As one of the first academic monographs on Keith Haring, this book uses the Pop Shop, a previously overlooked enterprise, and artist merchandising as tools to reconsider the significance and legacy of Haring's career as a whole.
Haring developed an alternative approach to both the marketing and the social efficacy of art: he controlled the sales and distribution of his merchandise, while also promulgating his belief in accessibility and community activism. He proved that mass-produced objects can be used strategically to form a community and create social change. Furthermore, looking beyond the 1980s, into the 1990s and 2000s, Haring and his shop prefigured artists' emerging, self-aware involvement with the mass media, and the art world's growing dependence on marketing and commercialism.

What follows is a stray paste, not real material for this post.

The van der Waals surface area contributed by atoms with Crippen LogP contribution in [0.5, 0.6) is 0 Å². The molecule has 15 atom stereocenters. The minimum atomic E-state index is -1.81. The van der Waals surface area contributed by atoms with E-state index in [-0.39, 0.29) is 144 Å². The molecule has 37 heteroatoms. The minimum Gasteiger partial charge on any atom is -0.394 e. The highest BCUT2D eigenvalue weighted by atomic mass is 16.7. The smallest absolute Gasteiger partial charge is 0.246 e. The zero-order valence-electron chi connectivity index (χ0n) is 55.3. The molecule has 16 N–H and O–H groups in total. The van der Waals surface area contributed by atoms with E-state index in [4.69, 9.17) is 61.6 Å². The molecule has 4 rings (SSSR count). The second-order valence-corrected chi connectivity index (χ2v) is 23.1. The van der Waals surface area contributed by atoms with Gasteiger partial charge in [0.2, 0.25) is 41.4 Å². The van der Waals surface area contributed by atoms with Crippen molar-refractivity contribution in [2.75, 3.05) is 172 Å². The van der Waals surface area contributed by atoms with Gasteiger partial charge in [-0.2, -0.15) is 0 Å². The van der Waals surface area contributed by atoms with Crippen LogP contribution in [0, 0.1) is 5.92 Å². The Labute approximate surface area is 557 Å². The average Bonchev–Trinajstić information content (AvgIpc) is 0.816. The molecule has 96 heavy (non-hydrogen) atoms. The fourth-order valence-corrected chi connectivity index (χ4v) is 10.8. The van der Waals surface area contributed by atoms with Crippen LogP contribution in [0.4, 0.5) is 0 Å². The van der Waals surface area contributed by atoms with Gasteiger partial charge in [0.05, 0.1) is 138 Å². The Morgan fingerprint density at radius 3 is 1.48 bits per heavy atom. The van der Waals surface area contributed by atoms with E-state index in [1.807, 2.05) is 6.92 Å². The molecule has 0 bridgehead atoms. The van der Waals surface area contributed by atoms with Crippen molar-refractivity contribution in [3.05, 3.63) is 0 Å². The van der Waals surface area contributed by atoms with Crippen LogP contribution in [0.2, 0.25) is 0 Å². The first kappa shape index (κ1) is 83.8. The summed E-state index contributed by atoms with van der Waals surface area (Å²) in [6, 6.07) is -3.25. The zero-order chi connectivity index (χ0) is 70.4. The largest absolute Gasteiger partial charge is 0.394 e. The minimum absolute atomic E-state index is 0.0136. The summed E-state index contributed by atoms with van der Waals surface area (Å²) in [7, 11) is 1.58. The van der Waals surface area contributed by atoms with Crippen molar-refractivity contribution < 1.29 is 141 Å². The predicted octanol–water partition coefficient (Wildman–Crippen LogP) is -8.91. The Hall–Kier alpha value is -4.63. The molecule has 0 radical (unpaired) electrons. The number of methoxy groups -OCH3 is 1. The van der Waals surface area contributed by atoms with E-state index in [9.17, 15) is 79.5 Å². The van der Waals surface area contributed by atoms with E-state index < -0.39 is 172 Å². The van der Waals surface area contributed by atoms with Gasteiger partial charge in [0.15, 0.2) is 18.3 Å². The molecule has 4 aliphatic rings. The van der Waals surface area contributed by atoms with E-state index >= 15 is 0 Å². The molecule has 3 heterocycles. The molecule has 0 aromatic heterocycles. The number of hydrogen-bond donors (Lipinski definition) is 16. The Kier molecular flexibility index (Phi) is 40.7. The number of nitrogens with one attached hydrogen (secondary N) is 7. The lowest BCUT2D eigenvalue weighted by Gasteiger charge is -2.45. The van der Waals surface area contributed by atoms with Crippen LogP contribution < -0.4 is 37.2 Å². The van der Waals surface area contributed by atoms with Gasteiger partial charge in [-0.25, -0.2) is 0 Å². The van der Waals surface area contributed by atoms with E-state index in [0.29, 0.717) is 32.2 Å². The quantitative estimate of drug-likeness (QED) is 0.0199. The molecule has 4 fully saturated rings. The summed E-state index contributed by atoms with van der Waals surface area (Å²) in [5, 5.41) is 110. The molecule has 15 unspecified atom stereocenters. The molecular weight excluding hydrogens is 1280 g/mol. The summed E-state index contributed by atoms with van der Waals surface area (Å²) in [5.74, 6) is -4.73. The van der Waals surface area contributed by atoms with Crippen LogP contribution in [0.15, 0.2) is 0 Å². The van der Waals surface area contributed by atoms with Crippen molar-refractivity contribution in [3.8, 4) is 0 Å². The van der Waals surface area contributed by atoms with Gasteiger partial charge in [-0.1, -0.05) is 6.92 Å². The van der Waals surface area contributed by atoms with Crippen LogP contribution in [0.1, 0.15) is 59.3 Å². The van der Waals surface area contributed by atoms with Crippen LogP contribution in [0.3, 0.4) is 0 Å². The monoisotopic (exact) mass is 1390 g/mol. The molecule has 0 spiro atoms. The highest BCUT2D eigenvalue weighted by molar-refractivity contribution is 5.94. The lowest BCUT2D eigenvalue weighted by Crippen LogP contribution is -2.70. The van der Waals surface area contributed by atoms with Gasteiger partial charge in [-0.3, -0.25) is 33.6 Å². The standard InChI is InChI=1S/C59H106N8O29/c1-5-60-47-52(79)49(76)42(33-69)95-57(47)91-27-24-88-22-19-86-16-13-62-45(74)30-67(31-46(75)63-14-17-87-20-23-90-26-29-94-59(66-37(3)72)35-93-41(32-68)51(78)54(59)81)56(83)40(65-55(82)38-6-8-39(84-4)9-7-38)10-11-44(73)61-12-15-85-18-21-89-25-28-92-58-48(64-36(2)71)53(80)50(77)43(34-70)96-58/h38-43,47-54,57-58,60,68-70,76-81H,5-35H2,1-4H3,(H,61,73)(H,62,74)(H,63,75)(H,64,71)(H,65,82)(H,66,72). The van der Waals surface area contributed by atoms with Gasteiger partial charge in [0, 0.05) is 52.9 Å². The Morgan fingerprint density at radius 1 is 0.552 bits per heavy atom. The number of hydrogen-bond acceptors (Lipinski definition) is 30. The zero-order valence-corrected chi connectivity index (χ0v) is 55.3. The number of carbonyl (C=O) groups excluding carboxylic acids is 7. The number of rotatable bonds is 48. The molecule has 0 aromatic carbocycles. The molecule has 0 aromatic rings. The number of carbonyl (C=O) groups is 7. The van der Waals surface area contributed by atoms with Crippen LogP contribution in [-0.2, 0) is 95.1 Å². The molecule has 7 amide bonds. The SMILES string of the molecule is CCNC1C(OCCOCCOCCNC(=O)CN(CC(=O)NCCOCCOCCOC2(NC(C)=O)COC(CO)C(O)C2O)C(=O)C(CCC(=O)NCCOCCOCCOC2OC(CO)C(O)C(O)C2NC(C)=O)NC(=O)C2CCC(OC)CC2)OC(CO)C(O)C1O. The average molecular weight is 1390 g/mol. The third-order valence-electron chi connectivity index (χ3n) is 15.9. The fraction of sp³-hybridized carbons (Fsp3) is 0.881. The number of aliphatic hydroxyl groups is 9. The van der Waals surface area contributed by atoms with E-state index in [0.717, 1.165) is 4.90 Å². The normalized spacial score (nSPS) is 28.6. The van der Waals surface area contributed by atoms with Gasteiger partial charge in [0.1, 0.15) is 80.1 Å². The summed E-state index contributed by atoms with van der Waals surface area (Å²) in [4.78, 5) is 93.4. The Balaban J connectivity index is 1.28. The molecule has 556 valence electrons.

The book will be of interest to scholars or students studying art history, consumer culture, cultural studies, media studies, or market studies, as well as anyone with a curiosity about Haring and his work, the 1980s art scene in New York, the East Village, street art, art activism, and art merchandising.